A juvenile awaiting trial at the Baltimore City Detention Center was stabbed to death yesterday with a spoke from a wheelchair after a fight with three other inmates.
Herbert Haskins, 17, of the 800 block of Edmondson Avenue, was knifed in the left side of his neck while awaiting trial on narcotics charges, according to Leonard A. Sipes Jr., the spokesman for the state Division of Detention and Pretrial Services. Mr. Haskins was jailed on Aug. 27, unable to post $25,000 bail.
It was the first homicide in the jail since the state took control from the city government on July 1 and comes about three weeks after the new jail officials completed a thorough search for weapons.
"Violence is a phenomenon common throughout the penal system of this country. We can't eliminate it, but we can institute measures to control and discourage it," said LaMont W. Flanagan, the acting commissioner of the state Division of Detention and Pretrial Services.
Among those measures will be searches with hand-held metal scanners every time inmates leave their cells and periodic surprise searches.
"We want to reduce the number of metal objects in the jail. The inmates have shown great ingenuity in finding weapons for their own protection. This shank came from a spoke of a wheelchair," Mr. Flanagan said.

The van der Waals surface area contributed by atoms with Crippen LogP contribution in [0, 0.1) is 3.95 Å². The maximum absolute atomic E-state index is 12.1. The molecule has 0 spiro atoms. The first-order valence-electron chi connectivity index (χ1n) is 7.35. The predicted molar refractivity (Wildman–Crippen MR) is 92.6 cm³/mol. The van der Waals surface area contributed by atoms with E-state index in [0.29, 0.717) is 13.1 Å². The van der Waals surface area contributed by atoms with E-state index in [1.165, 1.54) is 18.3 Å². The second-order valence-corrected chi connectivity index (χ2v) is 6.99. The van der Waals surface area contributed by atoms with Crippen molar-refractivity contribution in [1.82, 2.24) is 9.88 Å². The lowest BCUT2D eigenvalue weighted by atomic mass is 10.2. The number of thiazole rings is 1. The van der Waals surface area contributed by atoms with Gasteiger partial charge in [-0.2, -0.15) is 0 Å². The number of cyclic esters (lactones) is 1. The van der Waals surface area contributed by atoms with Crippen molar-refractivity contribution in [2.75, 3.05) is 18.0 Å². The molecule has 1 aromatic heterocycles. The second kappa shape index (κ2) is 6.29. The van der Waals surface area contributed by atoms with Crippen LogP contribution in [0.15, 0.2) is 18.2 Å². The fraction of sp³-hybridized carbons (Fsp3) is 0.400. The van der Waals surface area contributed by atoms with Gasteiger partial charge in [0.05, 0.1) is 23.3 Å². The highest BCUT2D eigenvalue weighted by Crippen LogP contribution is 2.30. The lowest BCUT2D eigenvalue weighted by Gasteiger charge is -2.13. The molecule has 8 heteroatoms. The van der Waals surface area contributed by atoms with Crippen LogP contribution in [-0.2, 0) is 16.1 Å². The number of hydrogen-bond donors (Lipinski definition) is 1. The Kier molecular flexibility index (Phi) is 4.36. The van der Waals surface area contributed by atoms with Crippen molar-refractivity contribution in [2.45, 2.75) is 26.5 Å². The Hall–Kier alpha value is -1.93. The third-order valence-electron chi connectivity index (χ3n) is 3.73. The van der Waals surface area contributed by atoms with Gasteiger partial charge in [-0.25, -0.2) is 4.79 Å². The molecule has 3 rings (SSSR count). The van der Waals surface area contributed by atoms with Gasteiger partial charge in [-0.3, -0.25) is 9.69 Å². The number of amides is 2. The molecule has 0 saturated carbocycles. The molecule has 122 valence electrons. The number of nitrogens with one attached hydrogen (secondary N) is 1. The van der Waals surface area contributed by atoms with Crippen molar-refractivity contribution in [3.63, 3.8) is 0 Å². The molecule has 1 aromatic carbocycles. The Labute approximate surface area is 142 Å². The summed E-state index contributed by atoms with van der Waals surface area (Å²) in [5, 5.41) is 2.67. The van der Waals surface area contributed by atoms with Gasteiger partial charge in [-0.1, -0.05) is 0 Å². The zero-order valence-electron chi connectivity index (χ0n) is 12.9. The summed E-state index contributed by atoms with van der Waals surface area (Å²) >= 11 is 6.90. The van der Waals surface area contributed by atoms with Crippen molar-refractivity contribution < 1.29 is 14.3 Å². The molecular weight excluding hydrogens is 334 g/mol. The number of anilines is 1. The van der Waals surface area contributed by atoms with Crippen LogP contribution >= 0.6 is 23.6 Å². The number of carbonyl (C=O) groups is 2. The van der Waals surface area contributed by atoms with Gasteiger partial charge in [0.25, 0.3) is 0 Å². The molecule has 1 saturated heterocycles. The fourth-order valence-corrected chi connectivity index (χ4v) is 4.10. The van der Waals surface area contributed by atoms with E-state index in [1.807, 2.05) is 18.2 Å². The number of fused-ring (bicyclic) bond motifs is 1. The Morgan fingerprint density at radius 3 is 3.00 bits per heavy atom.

The fight took place about 9:45 a.m., shortly after the inmates had eaten breakfast, Mr. Sipes said. This particular cellblock houses about two dozen juveniles awaiting trial.
Just before the fight broke out yesterday, the inmates were outside their cells watching television or using nearby pay phones.
A group converged in the hallway near the cellblock's day room, the fighting started, and Mr. Haskins was stabbed with a homemade knife.
Officials speculated that the attack was an act of revenge, because one of the suspected assailants had a black eye.
Corrections officers stationed nearby intervened quickly, Mr. Sipes said, and an ambulance was called to take Mr. Haskins to the Johns Hopkins Hospital emergency room. He was pronounced dead at 10:45 a.m.
Correctional officers recovered the weapon and are confident they have identified the inmates involved in the fight, Mr. Sipes said.
Nevertheless, state police and detention officials have begun a formal homicide investigation.
"The juveniles are the most violence-prone inmates," Mr. Flanagan said. "They are the most volatile people on the street, and they are the most volatile once they are incarcerated. They can be provoked over the smallest reason."